The hon. Gentleman is missing the point, which my right hon. Friend the Member for Coatbridge, Chryston and Bellshill has made time and again. Notwithstanding the fact that the matter is within the remit of the Scottish Executive and their relationship with local authorities, the concern about that money came out of a UK parliamentary consultation, which included parents from Scotland—[Interruption.]
I am not making this up—ordinary people in Scotland, and members of organisations representing disabled people in Scotland, have addressed the issue and are deeply concerned about it. It is a matter for the Scottish Executive to answer. The hon. Member for Angus and his party cannot wash their hands of responsibility in this respect. For them, as my hon. Friend the Minister of State says from a sedentary position, it is always somebody else’s fault.
Let me return to the issue of employment in Scotland. I am clear that there is a connection between employment and the alleviation of poverty. Scotland used to have a lower employment rate, but Scotland now has a higher employment rate—1.8 per cent. higher than the UK average. I am not sure whether representatives of the Scottish National party want to accept that statistic, but it is true. Across the UK, the number of lone parents on benefit has fallen by 19 per cent., yet in Scotland it has fallen by 27.7 per cent. That advantage in Scotland has arisen from the strong partnership within the United Kingdom.
Having a job brings self-respect, financial autonomy, wider social relationships and better health prospects. Those benefits are not only for parents; they feed directly into the lives of children. The DWP will continue to be committed in Scotland to helping parents to find work and to balance work with their caring responsibilities. We recognise that work must help to build a sustainable future for them, their families and communities.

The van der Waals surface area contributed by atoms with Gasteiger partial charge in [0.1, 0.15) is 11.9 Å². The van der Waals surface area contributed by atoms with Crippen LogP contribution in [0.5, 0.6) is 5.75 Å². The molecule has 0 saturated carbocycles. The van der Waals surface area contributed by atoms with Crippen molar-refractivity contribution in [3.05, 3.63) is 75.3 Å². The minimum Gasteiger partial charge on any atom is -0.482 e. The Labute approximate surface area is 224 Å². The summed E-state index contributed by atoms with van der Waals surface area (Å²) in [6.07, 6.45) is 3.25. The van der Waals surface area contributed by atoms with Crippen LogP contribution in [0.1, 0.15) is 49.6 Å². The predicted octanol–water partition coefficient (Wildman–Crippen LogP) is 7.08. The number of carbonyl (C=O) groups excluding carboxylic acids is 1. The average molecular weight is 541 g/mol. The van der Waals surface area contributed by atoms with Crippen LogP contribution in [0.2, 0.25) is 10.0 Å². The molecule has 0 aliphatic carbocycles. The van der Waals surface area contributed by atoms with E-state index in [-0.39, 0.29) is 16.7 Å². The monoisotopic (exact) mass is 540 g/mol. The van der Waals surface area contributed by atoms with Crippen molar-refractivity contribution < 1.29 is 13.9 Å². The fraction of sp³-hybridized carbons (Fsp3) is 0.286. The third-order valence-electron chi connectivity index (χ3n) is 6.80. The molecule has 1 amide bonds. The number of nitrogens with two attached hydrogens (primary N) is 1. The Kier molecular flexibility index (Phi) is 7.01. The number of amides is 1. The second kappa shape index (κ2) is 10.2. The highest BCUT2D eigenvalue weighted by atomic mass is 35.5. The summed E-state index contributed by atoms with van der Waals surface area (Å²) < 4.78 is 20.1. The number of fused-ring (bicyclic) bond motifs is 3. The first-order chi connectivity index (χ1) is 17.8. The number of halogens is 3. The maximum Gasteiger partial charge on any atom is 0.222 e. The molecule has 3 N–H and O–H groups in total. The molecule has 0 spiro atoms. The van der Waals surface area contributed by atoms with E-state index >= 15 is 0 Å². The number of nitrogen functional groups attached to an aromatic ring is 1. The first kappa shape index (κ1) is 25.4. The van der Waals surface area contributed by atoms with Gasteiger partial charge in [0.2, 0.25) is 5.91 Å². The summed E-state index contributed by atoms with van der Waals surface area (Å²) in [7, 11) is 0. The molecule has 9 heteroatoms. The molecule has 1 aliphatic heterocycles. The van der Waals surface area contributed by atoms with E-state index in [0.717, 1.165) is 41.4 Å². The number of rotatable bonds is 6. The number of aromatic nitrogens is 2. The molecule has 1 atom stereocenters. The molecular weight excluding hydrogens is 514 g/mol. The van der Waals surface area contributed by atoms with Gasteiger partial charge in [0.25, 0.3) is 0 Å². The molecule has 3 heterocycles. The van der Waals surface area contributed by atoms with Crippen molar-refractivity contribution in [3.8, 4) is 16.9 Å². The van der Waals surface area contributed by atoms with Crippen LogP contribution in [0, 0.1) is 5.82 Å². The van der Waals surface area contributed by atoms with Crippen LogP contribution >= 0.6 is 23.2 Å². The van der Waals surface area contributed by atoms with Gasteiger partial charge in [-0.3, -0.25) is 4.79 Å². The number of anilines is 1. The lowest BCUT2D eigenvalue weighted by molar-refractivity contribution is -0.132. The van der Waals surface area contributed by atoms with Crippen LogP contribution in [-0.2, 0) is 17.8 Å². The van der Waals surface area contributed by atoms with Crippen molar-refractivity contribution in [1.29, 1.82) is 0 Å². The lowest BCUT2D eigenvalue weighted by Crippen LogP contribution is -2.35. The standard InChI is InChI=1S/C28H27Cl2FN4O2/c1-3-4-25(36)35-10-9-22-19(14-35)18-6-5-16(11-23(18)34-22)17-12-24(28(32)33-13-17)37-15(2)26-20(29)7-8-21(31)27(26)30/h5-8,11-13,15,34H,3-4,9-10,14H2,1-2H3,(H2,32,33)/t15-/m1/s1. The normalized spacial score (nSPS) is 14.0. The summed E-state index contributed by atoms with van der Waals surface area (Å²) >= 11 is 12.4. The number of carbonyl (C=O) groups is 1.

It is one thing to ask a parent to consider work, and quite another to expect them to take up such opportunities when barriers are in their way. The DWP must therefore work in partnership with the devolved Administrations to break down those barriers, and we do so. Undoubtedly, one of those barriers is the lack of accessible child care, and significant investment in Scotland and other parts of the UK has helped thousands of parents, especially lone parents, to get back into work. Funding for the then Scottish Executive’s child care strategy rose from £29.75 million in 2004-05 to more than £43 million in 2005-06, to continue to provide affordable, accessible, quality child care places for children from zero to 14 years of age in all neighbourhoods.
Part of the package of child care is the previous Scottish Executive’s commitment to nursery places for all three and four-year-olds, as well as for two-year-olds in vulnerable groups. In Aberdeen, that provision has been wiped completely off the map by the SNP-Liberal Administration’s budget cuts last month.
It is perfectly legitimate for those of us who hold part of the partnership in delivering jobs and a better future for parents and their children to ask why that has happened in my hon. Friend’s local authority. If such questions need to be directed to the Scottish Executive—the Scottish Government—then so be it, albeit within the rules of debate and order in this House.
We are in partnership with the devolved Administrations in Scotland and other parts of the United Kingdom to work in the best interests of the people of Scotland and the people of the United Kingdom. [Interruption.] If the hon. Member for Na h-Eileanan an Iar finds that funny, then I am sorry, but I do not agree when I hear stories such as those of my hon. Friends about child care packages in some parts of Scotland being cut. That funding is necessary because it provides affordable, accessible child care places, giving parents in deprived areas access to education, training or employment.